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Old 08-28-2013, 09:51 AM   #1
ChiliP
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Default At home pitching - Benderspink, Caliber, Panay, 1211, Ineffable - Interesting concept

Just received a link to this in an email from Stage 32 and The Happy Writers

Skype sessions with our friend Daniel Vang from Benderspink, Lee Stobby from Caliber, and a bunch of prod co's.

http://www.stage32.com/creativefest/pitchfest

CP

PS - Get ready, Daniel. I'm aiming for ya.
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Old 08-28-2013, 03:12 PM   #2
Knaight
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Default Re: At home pitching -

$45 per session?!

Guys, there are better ways to spend your money.
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Old 08-28-2013, 05:55 PM   #3
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Default Re: At home pitching - Benderspink, Caliber, Panay, 1211, Ineffable - Interesting

Hi Knaight. Allow me to retort. After I have a sip of your tasty beverage. Ahhh.

I don't know. Is $45 to pitch someone from a company who might be a match for your material or a manager from Benderspink or Caliber too high? Let me give you my perspective.

Last year, I submitted two scripts to the Page (approx $130). One made the semi's, one made the finals. I received four read requests. I would term one of those requests "exciting".

I also entered both scripts into the Nicholl (approx $130 - late entry). The one that made the finals in the Page didn't even make the first cut. The one the made the semi-finals of the Page also made the semi's of the Nicholl. I received one read off of that placement and I would term that read "exciting" as well. Good manager. Spec sales in pocket.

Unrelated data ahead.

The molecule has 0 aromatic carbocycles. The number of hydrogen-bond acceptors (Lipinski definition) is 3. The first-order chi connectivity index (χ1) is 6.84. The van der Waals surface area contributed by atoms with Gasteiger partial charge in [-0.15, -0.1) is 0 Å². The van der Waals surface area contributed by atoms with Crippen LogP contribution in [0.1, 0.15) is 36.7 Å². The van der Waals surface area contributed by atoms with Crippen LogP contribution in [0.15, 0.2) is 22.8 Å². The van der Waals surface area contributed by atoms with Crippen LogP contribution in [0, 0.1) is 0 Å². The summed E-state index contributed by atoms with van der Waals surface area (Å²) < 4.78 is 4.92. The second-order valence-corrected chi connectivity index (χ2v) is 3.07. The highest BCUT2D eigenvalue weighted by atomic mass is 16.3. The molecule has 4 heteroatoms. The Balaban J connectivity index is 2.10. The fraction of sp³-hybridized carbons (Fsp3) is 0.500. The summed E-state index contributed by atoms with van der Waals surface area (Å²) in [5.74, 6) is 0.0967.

I also attended the Great American Pitchfest. I had to fly there ($450), book a room ($400/3 nights), and buy a pitch badge (around $500, might have been more, I forget). I spent the night before the fest in my room planning which managers/companies to target. I had a list of 10.

3 were no-shows. In 3 cases, the person representing the company was not the person listed in the book. 4 pitches went as planned. and I received read requests from all.

So let's just take those three - two prestigious contests and arguably the most respected pitchfest out there. I spent over $1600. I had 6 "exciting" reads.

We all enter these contests and submit to the subjective nature of things. The entry fees are usually around or above $45 if you get in early.

I don't know. I'd rather pay my $45 to be face to face with a Daniel Vang or a Lee Stobby and control the message, have them see my passion and my abilities as a speaker, as opposed to submitting to a contest and hope that I don't have a 22 year old reader who's girlfriend just broke up with him and hates that my main character reminds him of her. I also think it's worth $45 to be face to face with someone from a production company which I recently queried - a total fit for what I write - and received the dreaded "no solicited material" response in return.

So I'm in for 3 pitches. The same cost as my two Page entries basically. Maybe it works, maybe it doesn't. But at least I'll have some more control over the message and the delivery.

Thanks for listening. Next Big Kahuna Burger is on me.

CP
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Old 08-28-2013, 06:38 PM   #4
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Default Re: At home pitching

Hey, it's your life and if you've got money to burn then don't let me get in the way. I understand that this pursuit often feels hopeless when even getting a foot in the door tends to be impossible for most people.

The problem is, there are a lot of entrepreneurs out there who know just how badly you and several hundred thousand other writers want this, and they're more than happy to sell you their snake oil. Pitchfests are snake oil. Consultants, contests, notes services -- with a few notable exceptions, all of them are snake oil.

Out of everything you listed, the only one that's really worthwhile is the Nicholl. That contest brings exposure to a number of new writers every year and is well-respected by just about everyone. PAGE... I wouldn't call it a waste of money, but it just doesn't offer the same type of return on investment. Pitchfests are kind of a joke. The people who you're pitching are not expecting to hear anything good. They're being paid to be there, whether it's by their bosses or the pitchfest itself. At least with a major contest win, you've been vetted by someone.